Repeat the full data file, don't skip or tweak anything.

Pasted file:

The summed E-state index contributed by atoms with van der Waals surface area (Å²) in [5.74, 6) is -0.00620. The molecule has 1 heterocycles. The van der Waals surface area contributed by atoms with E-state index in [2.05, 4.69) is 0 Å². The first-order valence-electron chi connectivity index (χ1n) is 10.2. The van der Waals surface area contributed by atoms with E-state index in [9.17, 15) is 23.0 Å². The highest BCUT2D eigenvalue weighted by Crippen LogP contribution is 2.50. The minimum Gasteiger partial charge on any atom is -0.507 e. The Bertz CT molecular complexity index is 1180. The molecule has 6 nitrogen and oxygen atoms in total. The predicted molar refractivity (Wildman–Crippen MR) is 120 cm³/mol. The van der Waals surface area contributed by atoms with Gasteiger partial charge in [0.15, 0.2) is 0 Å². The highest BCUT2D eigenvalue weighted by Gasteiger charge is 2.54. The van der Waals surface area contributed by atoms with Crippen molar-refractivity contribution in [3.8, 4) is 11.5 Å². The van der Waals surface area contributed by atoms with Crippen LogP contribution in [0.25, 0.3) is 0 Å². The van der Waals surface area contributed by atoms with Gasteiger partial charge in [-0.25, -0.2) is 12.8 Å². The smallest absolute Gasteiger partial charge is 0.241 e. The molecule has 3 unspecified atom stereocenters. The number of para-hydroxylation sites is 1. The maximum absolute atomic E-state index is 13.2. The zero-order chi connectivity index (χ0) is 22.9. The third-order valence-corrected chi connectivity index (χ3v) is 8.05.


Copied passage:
The summed E-state index contributed by atoms with van der Waals surface area (Å²) in [5.74, 6) is -0.00620. The molecule has 1 heterocycles. The van der Waals surface area contributed by atoms with E-state index in [2.05, 4.69) is 0 Å². The first-order valence-electron chi connectivity index (χ1n) is 10.2. The van der Waals surface area contributed by atoms with E-state index in [9.17, 15) is 23.0 Å². The highest BCUT2D eigenvalue weighted by Crippen LogP contribution is 2.50. The minimum Gasteiger partial charge on any atom is -0.507 e. The Bertz CT molecular complexity index is 1180. The molecule has 6 nitrogen and oxygen atoms in total. The predicted molar refractivity (Wildman–Crippen MR) is 120 cm³/mol. The van der Waals surface area contributed by atoms with Gasteiger partial charge in [0.15, 0.2) is 0 Å². The highest BCUT2D eigenvalue weighted by Gasteiger charge is 2.54. The van der Waals surface area contributed by atoms with Crippen molar-refractivity contribution in [3.8, 4) is 11.5 Å². The van der Waals surface area contributed by atoms with Crippen LogP contribution in [0.25, 0.3) is 0 Å². The van der Waals surface area contributed by atoms with Gasteiger partial charge in [-0.25, -0.2) is 12.8 Å². The smallest absolute Gasteiger partial charge is 0.241 e. The molecule has 3 unspecified atom stereocenters. The number of para-hydroxylation sites is 1. The maximum absolute atomic E-state index is 13.2. The zero-order chi connectivity index (χ0) is 22.9. The third-order valence-corrected chi connectivity index (χ3v) is 8.05.